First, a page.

In the Dallas art scene, the name Frank Campagna is nearly synonymous with Deep Ellum. He's known as much for playing cheerleader to local talent as he is for his own work: painting the ads for the late Gypsy Tea Room, projects like the now-defunct 200-artist Good Latimer tunnel project and even its replacement, The Deep Ellum Dart station, all sport his work. His daughter, Amber Campagna, grew up with quite a vantage point. Now she's ready to step out of her father's shadow and begin her own legacy in the Dallas art scene by curating her first show, "The Ripple Effect" at Kettle this Saturday.
The Campagna's paths diverge in intention; while Frank's art has largely centered on Deep Ellum life and the culture of the community, Amber prefers to focus on another untamed area: the deep sea. It is that love of the ocean and its inhabitants that drives her inaugural, multi-artist show "The Ripple Effect."
"He has always told me he is proud of me because I didn't try to be him," said Amber when reflecting on her father and her's distinctly different styles of work. She developed her intense passion for the ocean, sharks specifically, at the age of five after seeing Jaws. She was terrified and quickly set out to research the menacing creatures and obliterate them, if deemed necessary. The more she learned, her opinion shifted. Since then, sharks have become a sort of totem animal for Amber. Even her first publicly painted mural at the late Sol's Taco Lounge on Commerce Street reflected her passion. Her humorous and lovely neighborhood contribution -- a shark and a mermaid watching television -- greeted all who passed by.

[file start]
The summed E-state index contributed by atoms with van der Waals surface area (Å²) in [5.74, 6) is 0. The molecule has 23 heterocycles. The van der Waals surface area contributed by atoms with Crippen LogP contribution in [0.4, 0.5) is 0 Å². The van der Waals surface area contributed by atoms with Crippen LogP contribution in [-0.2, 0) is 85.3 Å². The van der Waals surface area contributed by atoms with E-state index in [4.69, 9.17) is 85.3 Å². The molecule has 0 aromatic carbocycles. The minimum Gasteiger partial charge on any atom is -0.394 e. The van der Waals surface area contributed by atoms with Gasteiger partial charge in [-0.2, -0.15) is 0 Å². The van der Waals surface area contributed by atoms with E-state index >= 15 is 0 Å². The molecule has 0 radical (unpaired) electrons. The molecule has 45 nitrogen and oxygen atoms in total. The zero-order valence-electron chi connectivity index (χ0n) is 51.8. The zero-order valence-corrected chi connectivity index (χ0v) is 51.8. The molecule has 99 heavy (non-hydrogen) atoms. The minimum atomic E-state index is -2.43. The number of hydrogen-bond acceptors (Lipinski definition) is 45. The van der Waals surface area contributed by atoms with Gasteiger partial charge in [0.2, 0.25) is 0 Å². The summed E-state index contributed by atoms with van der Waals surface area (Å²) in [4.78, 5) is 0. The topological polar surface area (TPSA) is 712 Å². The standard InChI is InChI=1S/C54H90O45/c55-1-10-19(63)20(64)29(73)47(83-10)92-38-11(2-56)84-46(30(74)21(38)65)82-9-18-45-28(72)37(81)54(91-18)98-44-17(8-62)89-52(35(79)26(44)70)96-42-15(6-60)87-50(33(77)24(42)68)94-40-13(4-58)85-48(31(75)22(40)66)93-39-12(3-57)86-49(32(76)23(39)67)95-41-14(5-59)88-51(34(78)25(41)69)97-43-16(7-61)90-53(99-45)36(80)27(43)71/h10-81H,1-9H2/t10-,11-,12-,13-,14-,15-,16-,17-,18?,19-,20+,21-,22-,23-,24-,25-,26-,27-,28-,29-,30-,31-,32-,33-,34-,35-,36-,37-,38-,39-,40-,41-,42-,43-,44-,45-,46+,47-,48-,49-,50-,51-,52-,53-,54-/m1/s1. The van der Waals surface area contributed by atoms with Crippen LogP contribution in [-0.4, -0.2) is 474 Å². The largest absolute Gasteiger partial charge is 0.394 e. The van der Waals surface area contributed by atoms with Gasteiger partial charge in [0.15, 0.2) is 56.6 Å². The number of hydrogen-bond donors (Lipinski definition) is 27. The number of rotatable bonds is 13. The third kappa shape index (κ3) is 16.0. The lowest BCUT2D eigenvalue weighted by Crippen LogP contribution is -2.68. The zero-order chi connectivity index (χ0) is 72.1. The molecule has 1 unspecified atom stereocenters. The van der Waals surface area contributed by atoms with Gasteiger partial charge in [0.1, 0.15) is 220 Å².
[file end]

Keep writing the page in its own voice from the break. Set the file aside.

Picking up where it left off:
Since landlocked Dallas isn't privy to underwater exploration, local artists might need to get extra creative for "The Ripple Effect." This, says Amber, is by design. By challenging local artists to work outside their comfort zones, she hopes to challenge and stretch their inventiveness. "I want to see what local artists can do," she said. "I thought 'Let's see what Corey Godfrey can do with her yarn.' "
Amber has been tight-lipped about her involvement in the art itself. "I know people are expecting me to do something," she said. "But I want to leave that as a surprise."
We Believe Local Journalism is Critical to the Life of a City
Engaging with our readers is essential to the Observer's mission. Make a financial contribution or sign up for a newsletter, and help us keep telling Dallas's stories with no paywalls.
Support Our Journalism
Even at Kettle, the little gallery her dad helped build, Amber stands or falls on her own this Saturday -- an exciting opportunity that the younger Campagna has spent a lifetime preparing for. "I've always been known as 'Frank's daughter'," she said. "But now I am breaking into my own thing. Now, he is starting to be called 'Amber's dad.'